re: more fun with air conditioning
9 aug 2004
>> >if you turn a hvac system off less than 8 hours. it will cost you more
>> >money to recool the house from a very high temperature to the lower
>> >temperature than just moving up to a higher temperature on the thermostat.
would you say this about a heating setback, with an ordinary furnace?
>> >> how would the house get from 70 f to 105 f in 8 hours on a 100 f day?
>> >> assuming it could (which would save lots of ac energy), and assuming
>> >> it had reasonable insulation, it would have very little thermal mass,
>> >> so the ac could cool it back to 70 f very quickly.
>> >now if you have oversized hvac system like 5 tons on 1,500 sq. ft. house.
>> >your answer would be ok, but a properly sized system would cost you big
>> >time on a 4 hour down time.
time or energy?
>> >> the setback would still save energy, unless the ac becomes a lot less
>> >> efficient (has a lower cop) with a higher indoor-outdoor temp diff.
you said acs are rated at 95 f outdoors, and capacity might decrease from
36k btu/h to 33 or 31 at 105 f. what about cop? and... if an ac must work
at 105 f in late afternoon to cool a house back to 70 f after a setback,
it might have to work at _115 f_ to keep the house 70 f in the warmer part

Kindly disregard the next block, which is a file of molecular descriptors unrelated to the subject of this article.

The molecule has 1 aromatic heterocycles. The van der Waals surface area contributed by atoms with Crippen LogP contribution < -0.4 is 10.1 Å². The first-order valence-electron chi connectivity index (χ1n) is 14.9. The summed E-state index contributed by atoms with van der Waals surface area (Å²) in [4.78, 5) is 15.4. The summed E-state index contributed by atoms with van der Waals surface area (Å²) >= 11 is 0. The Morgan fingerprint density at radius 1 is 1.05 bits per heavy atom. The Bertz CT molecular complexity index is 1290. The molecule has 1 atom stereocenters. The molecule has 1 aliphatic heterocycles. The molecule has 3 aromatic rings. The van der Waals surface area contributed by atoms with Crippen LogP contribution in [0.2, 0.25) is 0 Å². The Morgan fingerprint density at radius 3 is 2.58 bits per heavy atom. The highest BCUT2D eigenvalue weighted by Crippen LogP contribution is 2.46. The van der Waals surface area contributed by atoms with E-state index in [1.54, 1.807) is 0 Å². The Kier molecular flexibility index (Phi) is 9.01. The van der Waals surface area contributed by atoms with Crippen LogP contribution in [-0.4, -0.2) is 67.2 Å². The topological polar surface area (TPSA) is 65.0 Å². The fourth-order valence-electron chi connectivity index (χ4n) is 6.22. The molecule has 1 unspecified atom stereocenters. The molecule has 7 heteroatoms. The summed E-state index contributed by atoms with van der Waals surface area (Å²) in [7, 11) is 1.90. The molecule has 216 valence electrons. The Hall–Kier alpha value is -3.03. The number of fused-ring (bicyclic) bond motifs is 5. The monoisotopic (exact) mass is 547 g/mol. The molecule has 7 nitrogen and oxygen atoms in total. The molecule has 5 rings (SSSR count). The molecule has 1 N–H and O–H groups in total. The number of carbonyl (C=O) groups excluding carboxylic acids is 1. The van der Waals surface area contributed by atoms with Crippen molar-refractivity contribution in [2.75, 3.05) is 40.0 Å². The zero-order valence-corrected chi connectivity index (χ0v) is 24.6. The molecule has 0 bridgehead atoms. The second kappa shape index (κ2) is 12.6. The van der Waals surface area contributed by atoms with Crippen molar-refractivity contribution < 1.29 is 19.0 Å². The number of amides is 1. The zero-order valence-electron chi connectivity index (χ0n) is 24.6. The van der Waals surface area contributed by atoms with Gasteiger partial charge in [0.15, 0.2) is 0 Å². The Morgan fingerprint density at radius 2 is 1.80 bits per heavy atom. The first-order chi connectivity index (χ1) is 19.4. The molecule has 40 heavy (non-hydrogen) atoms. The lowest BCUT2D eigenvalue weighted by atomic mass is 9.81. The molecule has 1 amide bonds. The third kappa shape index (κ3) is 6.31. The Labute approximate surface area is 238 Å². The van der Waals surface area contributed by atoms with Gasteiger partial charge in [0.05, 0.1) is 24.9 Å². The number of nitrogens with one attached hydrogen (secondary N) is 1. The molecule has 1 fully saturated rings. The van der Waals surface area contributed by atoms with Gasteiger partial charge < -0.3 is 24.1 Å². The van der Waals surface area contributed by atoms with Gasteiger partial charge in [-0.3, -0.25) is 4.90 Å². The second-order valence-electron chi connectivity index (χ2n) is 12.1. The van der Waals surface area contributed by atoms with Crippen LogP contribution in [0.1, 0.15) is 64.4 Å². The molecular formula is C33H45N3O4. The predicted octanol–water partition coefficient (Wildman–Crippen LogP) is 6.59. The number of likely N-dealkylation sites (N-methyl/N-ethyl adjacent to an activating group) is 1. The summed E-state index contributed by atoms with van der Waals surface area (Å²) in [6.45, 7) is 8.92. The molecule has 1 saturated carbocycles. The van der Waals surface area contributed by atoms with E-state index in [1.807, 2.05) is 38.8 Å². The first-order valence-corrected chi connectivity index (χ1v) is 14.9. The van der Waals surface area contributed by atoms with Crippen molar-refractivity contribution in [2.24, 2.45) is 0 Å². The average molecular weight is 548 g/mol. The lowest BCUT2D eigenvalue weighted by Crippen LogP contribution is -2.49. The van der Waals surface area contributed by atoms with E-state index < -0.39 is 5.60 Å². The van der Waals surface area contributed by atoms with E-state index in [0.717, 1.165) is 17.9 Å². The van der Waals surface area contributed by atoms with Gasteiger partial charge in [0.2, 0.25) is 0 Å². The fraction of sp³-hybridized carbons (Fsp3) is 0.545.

of the day, with no setback.
>> >> a 1500 ft^2 house with 300 btu/h-f of thermal conductance could warm from
>> >> 70 f to 105 f in 8 hours on a 110 f day if rc = -8/(ln((105-110)/(70-105)
>> >> = 4.1 hours, which makes c = 4.1x300 = 1200 btu/f, not much. a 36k btu/h
>> >> ac might cool the house from 105 to 70 f in (105-70)1200/36k = 1.2 hours.
>> >> keeping the house 70 f for 8 hours would require 8(110-70)300/36k = 2.7
>> >> hours of ac operation... 1.2/2.7 is a 55% energy savings.
>> >this all looks good on paper
this ac setback seems to save lots of energy.
>but in the real world with a over sized hvac system as you say a 3 ton on
>1,200 sq. ft. house. a properly sized hvac system will have a 1.5 or maybe
>2 ton at most on the 1,200 sq, ft. house.
...1,200 or 1,500?
>> ok. let's try 1.5... an 18k btu/h ac might cool the house from 105 to 70 f
>> in (105-70)1200/18k = 2.4 hours. keeping the house 70 f for 8 hours would
>> require 8(110-70)300/18k = 5.4 hours of ac operation... 2.4/5.4 is a 55%
>> energy savings, not unlike the previous 55% savings.
>***now all your calculation look good to cool it back off as to saving half
>the energy to do so.
this ac setback seems to save lots of energy.
>there is a few things you forgot. laten air or heavy moisture content air
>is hell to cool off. on a 1.5 ton hvac system at 99%rh inside the house.
>the btu rating of the hvac system will be reduced by 2,880 btu's.
why 2,880 btu/h, vs 2,400 or 5,327?
i forgot the house was 99% rh inside? :-) that seems like a different case.
how did the house air get that way? perhaps it's built in a florida swamp?
key west is very damp in august, with w = 0.0185, but the average temp is
only 84, with an 89 f daily max and a 95 record high... 84 f at w = 0.0185